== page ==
In the transcript of a separate interview published a few weeks after completion of the report was announced to the public, Mme Arbour expresses a perspective related to the current culture of the CAF that is strikingly similar. While contemplating the proposal for outside agencies to consult with the CAF on culture reform, Mme Arbour observes, “If you just recruit white boys who like guns but don’t like women or anybody who doesn’t look like them, you’ll perpetuate that culture.”[xxix] This is undoubtedly true, and it is quite likely that there are personnel in the CAF who conform to this description. However, it is worth pondering whether Mme Arbour’s impression about the current state of CAF culture is itself founded upon outdated stereotypes and, if so, what effect this might have on her perception of the problem set she endeavors to address and, likewise, of the recommendations she develops to correct these problems.
This impression of the current state of CAF culture is reflected in the introduction to Mme Arbour’s independent review when she observes that the CAF must “adapt to a new reality – the women warriors are here to stay” and that women “will stay on their terms, seeking the substantive equality to which they are entitled.”[xxx] Mme Arbour recalls here that a “former senior female officer” indicated that many women “feel like guests in the CAF.”[xxxi] While this anonymous perspective appears to support Mme Arbour’s impression that “in the military it’s the same thing” as her experience early in the judiciary, her report never does identify which men in leadership positions in the CAF believe that women cannot do their job or cannot do their work. The leaders in the CAF who purportedly do not believe women warriors are here to stay or that women will stay on their terms likewise are never identified. As such, the anecdotal impression of the current state of DND/CAF culture Mme Arbour brought to the study and subsequently presents in her report may constitute an inaccurate representation of the current culture and the apparent deficiencies she seeks to address with the recommendations presented in the report.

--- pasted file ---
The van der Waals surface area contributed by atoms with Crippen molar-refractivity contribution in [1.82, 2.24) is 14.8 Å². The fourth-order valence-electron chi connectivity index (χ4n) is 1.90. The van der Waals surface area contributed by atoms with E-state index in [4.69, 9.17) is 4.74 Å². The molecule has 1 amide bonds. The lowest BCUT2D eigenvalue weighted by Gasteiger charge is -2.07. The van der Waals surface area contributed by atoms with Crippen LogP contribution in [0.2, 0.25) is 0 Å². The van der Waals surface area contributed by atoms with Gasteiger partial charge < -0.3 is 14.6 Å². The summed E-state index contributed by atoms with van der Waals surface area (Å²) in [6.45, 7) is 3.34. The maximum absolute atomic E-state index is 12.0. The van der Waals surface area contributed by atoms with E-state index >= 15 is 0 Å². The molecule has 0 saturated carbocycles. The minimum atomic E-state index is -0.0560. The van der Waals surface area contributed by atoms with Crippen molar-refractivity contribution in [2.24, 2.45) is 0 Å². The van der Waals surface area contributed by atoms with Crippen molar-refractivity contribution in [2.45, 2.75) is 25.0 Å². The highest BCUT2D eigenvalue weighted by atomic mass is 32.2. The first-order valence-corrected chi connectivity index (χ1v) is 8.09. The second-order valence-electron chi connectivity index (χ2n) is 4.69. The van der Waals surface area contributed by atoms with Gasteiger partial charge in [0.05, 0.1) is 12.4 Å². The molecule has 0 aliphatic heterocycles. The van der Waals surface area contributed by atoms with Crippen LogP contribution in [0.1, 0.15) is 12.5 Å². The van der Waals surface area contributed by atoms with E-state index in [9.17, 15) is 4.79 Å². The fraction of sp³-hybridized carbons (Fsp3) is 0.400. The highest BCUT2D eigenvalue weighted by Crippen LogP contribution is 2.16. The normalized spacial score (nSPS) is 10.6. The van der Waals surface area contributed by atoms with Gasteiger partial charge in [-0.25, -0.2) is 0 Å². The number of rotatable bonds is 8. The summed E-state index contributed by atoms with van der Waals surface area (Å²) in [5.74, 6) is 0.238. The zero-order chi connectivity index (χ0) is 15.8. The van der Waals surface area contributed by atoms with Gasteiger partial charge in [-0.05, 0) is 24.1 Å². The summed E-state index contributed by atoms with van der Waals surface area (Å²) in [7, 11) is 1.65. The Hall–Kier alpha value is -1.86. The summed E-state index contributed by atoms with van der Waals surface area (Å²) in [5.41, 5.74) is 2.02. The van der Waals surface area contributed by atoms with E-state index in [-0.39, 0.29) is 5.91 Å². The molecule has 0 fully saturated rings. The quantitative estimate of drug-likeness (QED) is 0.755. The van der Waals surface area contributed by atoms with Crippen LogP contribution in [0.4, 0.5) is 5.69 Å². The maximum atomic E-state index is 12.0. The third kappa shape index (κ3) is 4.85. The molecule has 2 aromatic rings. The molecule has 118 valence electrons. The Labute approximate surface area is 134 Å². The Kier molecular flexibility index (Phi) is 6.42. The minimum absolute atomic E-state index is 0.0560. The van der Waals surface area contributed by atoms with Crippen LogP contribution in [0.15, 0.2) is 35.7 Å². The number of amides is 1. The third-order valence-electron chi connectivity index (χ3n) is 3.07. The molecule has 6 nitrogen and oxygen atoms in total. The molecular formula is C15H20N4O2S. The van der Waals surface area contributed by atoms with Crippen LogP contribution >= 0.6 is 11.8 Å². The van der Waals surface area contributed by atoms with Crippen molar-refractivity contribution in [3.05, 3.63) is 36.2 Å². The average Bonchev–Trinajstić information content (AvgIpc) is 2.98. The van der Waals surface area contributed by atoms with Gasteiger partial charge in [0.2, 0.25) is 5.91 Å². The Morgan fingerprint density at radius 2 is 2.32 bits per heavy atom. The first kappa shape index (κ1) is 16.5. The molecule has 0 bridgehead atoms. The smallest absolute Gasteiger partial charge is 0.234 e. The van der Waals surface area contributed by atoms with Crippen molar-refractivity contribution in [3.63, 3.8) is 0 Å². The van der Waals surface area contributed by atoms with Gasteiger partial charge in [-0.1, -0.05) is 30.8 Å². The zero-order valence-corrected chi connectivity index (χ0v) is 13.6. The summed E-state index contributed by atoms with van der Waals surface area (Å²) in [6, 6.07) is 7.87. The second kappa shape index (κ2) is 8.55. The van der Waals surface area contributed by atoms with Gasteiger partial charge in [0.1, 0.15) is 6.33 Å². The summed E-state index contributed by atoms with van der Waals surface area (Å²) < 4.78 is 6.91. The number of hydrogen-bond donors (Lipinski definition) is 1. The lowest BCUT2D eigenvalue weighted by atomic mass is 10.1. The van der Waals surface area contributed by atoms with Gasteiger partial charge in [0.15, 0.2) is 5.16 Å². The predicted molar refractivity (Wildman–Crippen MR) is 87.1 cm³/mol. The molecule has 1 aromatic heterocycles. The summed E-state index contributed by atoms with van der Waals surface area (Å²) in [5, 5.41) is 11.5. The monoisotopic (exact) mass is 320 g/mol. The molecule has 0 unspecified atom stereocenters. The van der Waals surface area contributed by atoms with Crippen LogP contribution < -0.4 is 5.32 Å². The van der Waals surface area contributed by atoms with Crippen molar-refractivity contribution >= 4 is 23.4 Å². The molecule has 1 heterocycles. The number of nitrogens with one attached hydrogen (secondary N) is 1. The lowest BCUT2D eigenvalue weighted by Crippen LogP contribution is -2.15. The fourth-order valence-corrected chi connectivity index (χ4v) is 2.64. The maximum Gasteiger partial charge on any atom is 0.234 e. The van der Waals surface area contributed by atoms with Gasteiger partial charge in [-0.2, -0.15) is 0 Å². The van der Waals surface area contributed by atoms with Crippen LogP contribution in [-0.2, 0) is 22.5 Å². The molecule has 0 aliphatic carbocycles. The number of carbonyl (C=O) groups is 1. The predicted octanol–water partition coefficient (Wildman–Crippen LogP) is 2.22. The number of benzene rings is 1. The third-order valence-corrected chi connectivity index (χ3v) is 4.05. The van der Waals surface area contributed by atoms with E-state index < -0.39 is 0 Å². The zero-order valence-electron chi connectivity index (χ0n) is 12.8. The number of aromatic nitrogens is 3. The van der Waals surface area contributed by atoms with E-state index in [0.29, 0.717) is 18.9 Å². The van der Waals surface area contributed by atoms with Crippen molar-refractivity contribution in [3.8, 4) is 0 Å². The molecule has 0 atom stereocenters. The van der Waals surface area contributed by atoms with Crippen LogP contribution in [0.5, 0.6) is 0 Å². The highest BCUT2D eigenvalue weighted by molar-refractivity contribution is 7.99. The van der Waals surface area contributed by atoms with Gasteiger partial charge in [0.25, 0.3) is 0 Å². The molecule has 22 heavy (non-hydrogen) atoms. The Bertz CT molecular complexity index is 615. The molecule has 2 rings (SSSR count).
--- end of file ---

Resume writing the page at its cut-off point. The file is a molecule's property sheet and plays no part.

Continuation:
If it is true, as the Government of Canada claims, that “Canada is a world leader in terms of the proportion of women in its military, and the areas in which they can serve” or that the CAF is “highly regarded as being at the forefront of military gender integration” among Canada’s allies,[xxxii] it would seem that military and civilian leadership have adapted to the “new reality” that “women warriors are here to stay.” The DND/CAF portion of the Government’s National Action Plan on Women, Peace and Security[xxxiii] as well as the related CAF plan to “integrate gender perspectives and the principles of Gender-based Analysis Plus (GBA+) into operations”[xxxiv] provide support to the assertion that the CAF is at the forefront of gender integration. The assertion that Canada “is one of the strongest and most visible proponents at the UN of increasing gender responsiveness of UN peace operations and of encouraging women’s full and meaningful participation as a means to achieve greater operational effectiveness”[xxxv] likewise supports the characterization that Canada is at the forefront of military gender integration among its allies. If a primary objective of the recent major update for “Canadian Forces Dress Instructions is to make the policy more inclusive and less prohibitive”[xxxvi] and to “provide individuals with more choices to support respect, diversity, and inclusiveness,”[xxxvii] as recent CAF messaging suggests, it may well be the case that the existing culture in the DND and CAF has embraced that women warriors are here to stay – without the requirement for an external review to convince senior leadership of this putative “new” reality.